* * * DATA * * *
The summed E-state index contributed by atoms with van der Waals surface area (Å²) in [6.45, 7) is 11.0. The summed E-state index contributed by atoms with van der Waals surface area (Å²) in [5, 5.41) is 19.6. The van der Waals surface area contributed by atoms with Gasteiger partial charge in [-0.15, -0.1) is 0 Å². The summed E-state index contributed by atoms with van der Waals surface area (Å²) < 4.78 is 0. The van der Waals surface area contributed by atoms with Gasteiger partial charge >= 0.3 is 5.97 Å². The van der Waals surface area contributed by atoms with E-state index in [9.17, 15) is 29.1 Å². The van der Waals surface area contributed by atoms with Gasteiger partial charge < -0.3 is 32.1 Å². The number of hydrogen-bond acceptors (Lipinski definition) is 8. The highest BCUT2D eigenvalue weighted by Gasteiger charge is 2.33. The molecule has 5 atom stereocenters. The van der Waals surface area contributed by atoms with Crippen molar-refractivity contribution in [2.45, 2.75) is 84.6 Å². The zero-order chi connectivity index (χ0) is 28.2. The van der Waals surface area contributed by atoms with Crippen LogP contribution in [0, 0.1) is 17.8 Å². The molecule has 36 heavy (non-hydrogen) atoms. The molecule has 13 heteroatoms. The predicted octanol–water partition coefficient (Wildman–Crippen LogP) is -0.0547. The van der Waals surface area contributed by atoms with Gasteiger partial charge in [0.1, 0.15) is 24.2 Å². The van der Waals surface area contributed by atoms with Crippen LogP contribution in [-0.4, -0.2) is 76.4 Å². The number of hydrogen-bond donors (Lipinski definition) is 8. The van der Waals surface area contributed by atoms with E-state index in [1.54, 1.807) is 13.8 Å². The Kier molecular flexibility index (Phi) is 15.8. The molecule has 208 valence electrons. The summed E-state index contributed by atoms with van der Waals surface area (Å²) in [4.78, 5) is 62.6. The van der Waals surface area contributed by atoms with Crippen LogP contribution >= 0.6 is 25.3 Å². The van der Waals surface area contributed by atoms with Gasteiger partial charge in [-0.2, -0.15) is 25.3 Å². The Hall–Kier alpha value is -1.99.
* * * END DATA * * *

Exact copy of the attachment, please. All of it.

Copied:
The summed E-state index contributed by atoms with van der Waals surface area (Å²) in [6.45, 7) is 11.0. The summed E-state index contributed by atoms with van der Waals surface area (Å²) in [5, 5.41) is 19.6. The van der Waals surface area contributed by atoms with Gasteiger partial charge in [-0.15, -0.1) is 0 Å². The summed E-state index contributed by atoms with van der Waals surface area (Å²) < 4.78 is 0. The van der Waals surface area contributed by atoms with Gasteiger partial charge >= 0.3 is 5.97 Å². The van der Waals surface area contributed by atoms with E-state index in [9.17, 15) is 29.1 Å². The van der Waals surface area contributed by atoms with Gasteiger partial charge < -0.3 is 32.1 Å². The number of hydrogen-bond acceptors (Lipinski definition) is 8. The highest BCUT2D eigenvalue weighted by Gasteiger charge is 2.33. The molecule has 5 atom stereocenters. The van der Waals surface area contributed by atoms with Crippen molar-refractivity contribution in [2.45, 2.75) is 84.6 Å². The zero-order chi connectivity index (χ0) is 28.2. The van der Waals surface area contributed by atoms with Crippen LogP contribution in [0, 0.1) is 17.8 Å². The molecule has 36 heavy (non-hydrogen) atoms. The molecule has 13 heteroatoms. The predicted octanol–water partition coefficient (Wildman–Crippen LogP) is -0.0547. The van der Waals surface area contributed by atoms with Gasteiger partial charge in [0.1, 0.15) is 24.2 Å². The van der Waals surface area contributed by atoms with Crippen LogP contribution in [-0.4, -0.2) is 76.4 Å². The number of hydrogen-bond donors (Lipinski definition) is 8. The van der Waals surface area contributed by atoms with E-state index in [1.54, 1.807) is 13.8 Å². The Kier molecular flexibility index (Phi) is 15.8. The molecule has 208 valence electrons. The summed E-state index contributed by atoms with van der Waals surface area (Å²) in [4.78, 5) is 62.6. The van der Waals surface area contributed by atoms with Crippen LogP contribution >= 0.6 is 25.3 Å². The van der Waals surface area contributed by atoms with Gasteiger partial charge in [-0.2, -0.15) is 25.3 Å². The Hall–Kier alpha value is -1.99.